From the Equifax Hack to the Blockchain: Online Database Security is the Issue

By this point, you know about the latest in criminal enterprise hacking. The Equifax hackers absconded with personal data on nearly 150 million people, causing job loss for many of the company’s top execs, including the CEO. The very next week, large accounting firm Deloitte suffered a major data breach. And a report from earlier this year noted that the vast majority of the largest law firms have had their data breached, as well.

It is pretty clear that, 1, data thieves know where the most useful data is, and, 2, that no matter how smart you are (lawyers and CPAs), you gonna get hacked if you don’t protect the enterprise.

But now, from the somewhat shady world of cybercurrencies, a new kind of database has emerged that may well be the answer to all of these cybersecurity problems. And, fortunately, Kimmell Cybersecurity is right here with it.

The new technology is called the “blockchain,” and it was originally developed by the folks who created Bitcoin. Virtually unknown a year or so ago, it is becoming the Next Big Thing in cybersecurity.

What is blockchain (or sometimes two words: block chain)? In a nutshell, blockchains are a decentralized, distributed, self-authenticating, secure means to carry on transactions—a way of securing financial transactions, signatures, team document creation, and so on. They are not accessible outside the network, which means that they can’t be hacked, even though they live on the Internet.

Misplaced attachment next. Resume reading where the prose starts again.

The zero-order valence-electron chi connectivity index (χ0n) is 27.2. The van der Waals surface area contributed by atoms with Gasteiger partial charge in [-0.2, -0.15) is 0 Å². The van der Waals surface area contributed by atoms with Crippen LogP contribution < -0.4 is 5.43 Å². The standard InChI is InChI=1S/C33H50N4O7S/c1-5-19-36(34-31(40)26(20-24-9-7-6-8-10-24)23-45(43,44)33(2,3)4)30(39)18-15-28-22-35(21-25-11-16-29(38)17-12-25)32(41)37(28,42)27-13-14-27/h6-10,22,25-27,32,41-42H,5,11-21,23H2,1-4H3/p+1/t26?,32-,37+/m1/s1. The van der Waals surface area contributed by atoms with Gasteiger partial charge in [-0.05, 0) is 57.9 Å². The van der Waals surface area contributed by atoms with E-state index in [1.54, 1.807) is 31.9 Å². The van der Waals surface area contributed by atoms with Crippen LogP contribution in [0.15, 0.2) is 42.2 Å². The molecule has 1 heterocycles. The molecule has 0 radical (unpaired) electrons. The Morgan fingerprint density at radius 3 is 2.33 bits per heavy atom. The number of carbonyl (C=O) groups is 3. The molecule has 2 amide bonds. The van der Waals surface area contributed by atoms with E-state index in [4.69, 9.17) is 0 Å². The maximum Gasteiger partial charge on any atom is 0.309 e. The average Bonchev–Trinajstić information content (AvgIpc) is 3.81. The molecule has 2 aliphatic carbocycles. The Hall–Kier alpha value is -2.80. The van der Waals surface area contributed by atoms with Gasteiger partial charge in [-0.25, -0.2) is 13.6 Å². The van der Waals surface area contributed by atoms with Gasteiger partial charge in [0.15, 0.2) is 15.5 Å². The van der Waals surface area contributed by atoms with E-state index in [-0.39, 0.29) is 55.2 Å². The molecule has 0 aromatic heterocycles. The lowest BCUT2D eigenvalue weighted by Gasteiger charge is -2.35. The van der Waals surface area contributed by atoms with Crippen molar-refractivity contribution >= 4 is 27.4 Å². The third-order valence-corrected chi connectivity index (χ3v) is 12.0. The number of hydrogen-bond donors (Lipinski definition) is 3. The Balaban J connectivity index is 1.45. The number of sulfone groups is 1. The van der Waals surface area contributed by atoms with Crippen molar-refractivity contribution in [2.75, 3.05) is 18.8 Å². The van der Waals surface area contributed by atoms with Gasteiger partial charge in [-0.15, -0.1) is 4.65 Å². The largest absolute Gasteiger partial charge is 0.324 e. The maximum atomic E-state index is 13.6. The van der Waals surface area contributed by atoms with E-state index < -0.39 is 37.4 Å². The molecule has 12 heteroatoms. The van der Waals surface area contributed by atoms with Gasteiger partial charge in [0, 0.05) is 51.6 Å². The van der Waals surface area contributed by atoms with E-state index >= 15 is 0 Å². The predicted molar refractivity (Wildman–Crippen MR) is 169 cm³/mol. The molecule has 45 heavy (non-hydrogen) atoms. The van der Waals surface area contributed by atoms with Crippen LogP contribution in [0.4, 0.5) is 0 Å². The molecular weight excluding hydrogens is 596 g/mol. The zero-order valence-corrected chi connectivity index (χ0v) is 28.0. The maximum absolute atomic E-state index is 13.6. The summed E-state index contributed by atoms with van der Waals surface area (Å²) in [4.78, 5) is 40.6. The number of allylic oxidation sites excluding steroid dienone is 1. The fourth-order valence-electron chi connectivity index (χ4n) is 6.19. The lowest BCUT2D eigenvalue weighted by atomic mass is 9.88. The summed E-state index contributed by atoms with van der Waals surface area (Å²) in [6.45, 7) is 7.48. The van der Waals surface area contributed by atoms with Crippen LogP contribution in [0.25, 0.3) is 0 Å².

Although no data is completely secure, a blockchain database is designed in such a way that it is virtually impossible to hack, or to access without the password/key. Technically, it “creates digital trust” through private key cryptography. Maybe the best way to talk about blockchain technology is that the data basically can’t be found anywhere without a cryptographic key, because access to the information is limited to the entity who created it. In other words, hackers looking for a company database wouldn’t even know that a blockchain database existed, much less be able to hack into one.

Also, every document in a blockchain is self-authenticating, signed and time stamped automatically (for, for instance, evidence in a court hearing).

Blockchains are so secure that many of the world’s major banks, the “Big Four” accounting firms, and other entities (legal or not) that require the highest level of security are engaged in studying them. Too late for Deloitte, I guess….

The legal world is also taking notice of the blockchain. The Global Legal Blockchain Consortium announced its existence in Las Vegas on August 22. It “envisions an interoperable and secure legal industry based on a foundation of universal, blockchain-based legal identities.” One of the primary founding parties of the consortium is the Cleveland-based law firm Baker Hostettler, hardly a bastion of progressivism.

What does this have to do with a general user? Well, everyone has a database online, at this point, and the blockchain is fast becoming the go-to way of securing all online data. And we can help you with converting your databases over to the safety of the blockchain.

Kimmell Cybersecurity employs an expert in blockchain databases who has been working with this technology since 2012–virtually since its inception.

Give us a call to see if we can step you up to this new, highly secure kind of database.

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